Vocational education, or career and technical education, is an elective program that provides middle, high school, and adult learners with training in a particular career. According to the National Center for Education Statistics, approximately 11 million people are served by the vocational education system in the United States.
The careers require varying levels of education, with some students gaining enough training to enter the workforce immediately following high school, while others may require a four-year college degree. Students may elect to take only a single course or a concentration in a particular trade. The areas of concentration most frequently offered by vocational education programs focus on business, trade and industry, health, agriculture, family and consumer sciences, marketing, and technology.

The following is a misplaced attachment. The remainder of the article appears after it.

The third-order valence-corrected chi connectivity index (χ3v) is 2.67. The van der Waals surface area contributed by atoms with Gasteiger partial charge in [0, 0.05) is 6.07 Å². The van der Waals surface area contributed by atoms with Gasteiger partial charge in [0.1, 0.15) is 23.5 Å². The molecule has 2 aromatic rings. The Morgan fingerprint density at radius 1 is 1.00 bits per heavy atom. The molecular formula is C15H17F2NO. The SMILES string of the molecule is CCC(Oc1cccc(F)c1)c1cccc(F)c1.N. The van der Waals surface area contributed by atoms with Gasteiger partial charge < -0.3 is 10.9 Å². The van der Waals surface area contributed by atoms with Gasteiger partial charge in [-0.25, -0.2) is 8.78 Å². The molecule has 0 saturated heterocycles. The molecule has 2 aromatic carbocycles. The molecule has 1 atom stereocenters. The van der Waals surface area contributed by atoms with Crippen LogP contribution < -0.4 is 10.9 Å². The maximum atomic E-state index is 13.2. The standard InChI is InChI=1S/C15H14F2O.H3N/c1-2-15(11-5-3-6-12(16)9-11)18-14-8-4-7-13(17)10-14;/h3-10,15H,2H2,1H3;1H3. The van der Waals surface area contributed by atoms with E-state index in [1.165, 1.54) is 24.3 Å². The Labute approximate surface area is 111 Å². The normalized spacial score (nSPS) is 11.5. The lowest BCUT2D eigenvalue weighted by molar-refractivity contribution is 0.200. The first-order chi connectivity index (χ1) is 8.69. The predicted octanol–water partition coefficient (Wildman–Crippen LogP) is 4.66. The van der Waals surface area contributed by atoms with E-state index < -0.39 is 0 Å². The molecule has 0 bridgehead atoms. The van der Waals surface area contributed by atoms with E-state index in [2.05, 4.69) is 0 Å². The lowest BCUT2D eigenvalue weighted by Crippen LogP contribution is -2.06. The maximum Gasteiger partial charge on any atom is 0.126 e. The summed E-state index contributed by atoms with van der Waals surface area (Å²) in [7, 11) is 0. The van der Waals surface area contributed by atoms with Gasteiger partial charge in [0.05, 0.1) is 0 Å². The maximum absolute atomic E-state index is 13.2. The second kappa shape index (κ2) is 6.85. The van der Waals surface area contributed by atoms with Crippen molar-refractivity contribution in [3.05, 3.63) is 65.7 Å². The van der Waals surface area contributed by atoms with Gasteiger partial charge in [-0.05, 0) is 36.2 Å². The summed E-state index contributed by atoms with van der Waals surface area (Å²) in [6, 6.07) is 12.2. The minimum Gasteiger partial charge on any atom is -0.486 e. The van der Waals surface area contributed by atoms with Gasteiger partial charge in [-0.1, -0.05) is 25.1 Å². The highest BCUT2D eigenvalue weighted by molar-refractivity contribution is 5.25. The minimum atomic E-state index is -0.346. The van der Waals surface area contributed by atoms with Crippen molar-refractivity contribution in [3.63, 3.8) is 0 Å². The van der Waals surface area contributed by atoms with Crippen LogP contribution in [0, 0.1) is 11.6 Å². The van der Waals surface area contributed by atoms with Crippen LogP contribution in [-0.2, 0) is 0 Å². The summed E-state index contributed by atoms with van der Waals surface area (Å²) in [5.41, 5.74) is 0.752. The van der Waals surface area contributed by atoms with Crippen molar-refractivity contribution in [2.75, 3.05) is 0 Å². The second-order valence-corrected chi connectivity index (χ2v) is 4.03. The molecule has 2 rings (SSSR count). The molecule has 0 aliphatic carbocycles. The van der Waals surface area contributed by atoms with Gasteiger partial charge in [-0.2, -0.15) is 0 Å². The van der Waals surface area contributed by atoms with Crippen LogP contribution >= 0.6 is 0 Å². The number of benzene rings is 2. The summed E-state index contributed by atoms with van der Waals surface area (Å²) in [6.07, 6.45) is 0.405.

Currently 15,000 secondary schools offer vocational education courses, including some programs offered through area vocational centers, which serve students from a number of local schools at one central site. Approximately 20% of all high school course work is career and technical education-related.
Each year roughly $13 billion is spent on career and technical education across the country - three-fifths at the secondary level. The federal government provides about seven percent of the funding, mainly through the Carl D. Perkins Vocational and Technical Education Act, leaving states and local districts to fund the majority of programs. The amount of funding provided by states and local districts varies greatly across the country. For example, in New Hampshire all funding comes from local school districts, while in Ohio, the state provides a large portion of the funding to vocational programs.